2A group says Boston's upcoming gun "buyback" violates state law

2A group says Boston's upcoming gun "buyback" violates state law
AP Photo/Rick Bowmer

We already know that gun “buybacks” (I prefer the term “compensated confiscation” instead) are completely useless when it comes to reducing crime, accidents involving firearms, and even suicides. Despite that, they remain a popular idea for politicians looking for a soundbite solution that they can offer the public, and coming up this weekend the Boston Police Department will be hosting a compensated confiscation event of their own where those turning over firearms can receive a crisp $100 gift card, no questions asked.

The Gun Owners Action League, on the other hand, has plenty of questions about the upcoming gun turn-in event, starting with “is this even legal?” According to the 2A group, the answer is “no,” at least under current state law. As GOAL Executive Director Jim Wallace writes:

Normally what we see in the news are people lining up with various guns to exchange them for a gift card of some sort. Usually these types of events are conducted by local groups, churches and even law enforcement. Using a statement that is often incorrectly used against lawful gun owners: I can find no law that allows this to take place.

The current law establishing a “Firearm Surrender Program” was passed as part of Chapter 180 in 1998. Section 47 of that bill to be specific. The law requires the colonel of state police, in conjunction with the secretary of the executive office of public safety, to create regulations to make the surrender program function. They did so with Commonwealth of Massachusetts Regulation (CMR) 515 CMR 3.06: Firearms Surrender Program.

This CMR specifically requires anyone wishing to surrender a firearm to directly contact law enforcement in writing or by phone. Once done, a specific time and place must be agreed on: Such persons shall make arrangements with the department regarding date, time, locations, manner, and officer who shall be receiving the firearm(s). There is nothing in the law or regulation that allows for mass turn ins or just random people showing up to turn in a firearm or exchange it for a gift.

And yet, that’s exactly how Boston’s “buyback” planned for this weekend is supposed to operate.

Here’s a quick way to get some cash for holiday shopping: sell your old gun to Boston police.

The department will host a daylong gun buyback event Saturday at locations around the city. The department will give $100 to anyone who trades in a gun, no questions asked. Anyone who returns a gun can remain anonymous.

That’s not the only problem that Wallace has identified with the compensated confiscation event scheduled for Saturday, or other recent “buyback” events that have been held around the state.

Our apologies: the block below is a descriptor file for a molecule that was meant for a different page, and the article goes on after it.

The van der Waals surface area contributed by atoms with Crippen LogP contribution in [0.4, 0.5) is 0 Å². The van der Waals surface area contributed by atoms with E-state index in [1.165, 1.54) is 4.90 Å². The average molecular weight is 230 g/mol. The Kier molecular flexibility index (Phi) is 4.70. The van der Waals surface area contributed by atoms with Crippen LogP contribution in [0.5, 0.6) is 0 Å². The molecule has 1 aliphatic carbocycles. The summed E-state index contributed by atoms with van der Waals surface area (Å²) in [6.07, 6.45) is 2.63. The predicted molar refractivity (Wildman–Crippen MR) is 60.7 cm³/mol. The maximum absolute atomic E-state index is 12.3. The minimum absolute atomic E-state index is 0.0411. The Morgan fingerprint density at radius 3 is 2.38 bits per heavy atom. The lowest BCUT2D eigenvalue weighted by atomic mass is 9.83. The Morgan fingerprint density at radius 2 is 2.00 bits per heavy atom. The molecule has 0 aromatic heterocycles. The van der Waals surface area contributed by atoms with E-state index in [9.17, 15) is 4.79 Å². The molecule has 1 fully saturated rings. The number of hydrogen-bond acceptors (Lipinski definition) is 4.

Yet another major problem is that the law does establish protections from the other gun laws like licensing, transportation, storage, etc. But these protections only exist as long as the person surrendering the gun is complying with the regulations. Clearly, they are not in compliance and therefore not provided protection.

And wait, there is more. A lot of the pictures we see from these “buy back” are of old rifles and shotguns. Most are junk, but once in a while there are some nice ones. None of that matters because the law clearly limits the program to handguns. The law specifically states the law applies to “Firearms”. Under MGL Chapter 140, Section 121 (The definition section.) that word means handgun. The use of this term strictly limits any surrender, under this law and regulation, to a handgun. No other types of guns are allowed to be turned in under the program.

Municipalities should also be very careful about how they dispose of the firearms turned. It appears in paragraph 2 of the CMR that all of the firearms must be turned over to the state police. We had heard that some were being directly turned over to out of state companies for destruction.

Of course, as Wallace notes, even if Boston’s “buyback” violates state law, it’s not like the anti-gun politicians in the state like current Attorney General (and the state’s next governor) Maura Healey are going to enforce this particular provision. The Suffolk County D.A. isn’t going to hold a press conference to demand that Boston shut down this weekend’s event; if anything we’re likely to see him show up at one of the sites for a photo opportunity and a chance to be quoted by the local press praising the latest effort to “take guns off the street.” But if you’ve ever wanted to violate a Massachusetts gun law with impunity, apparently now’s your chance to make a little money while doing so… at least if you’ve got an old piece of junk (or maybe a 3D-printed gun) worth less than $100.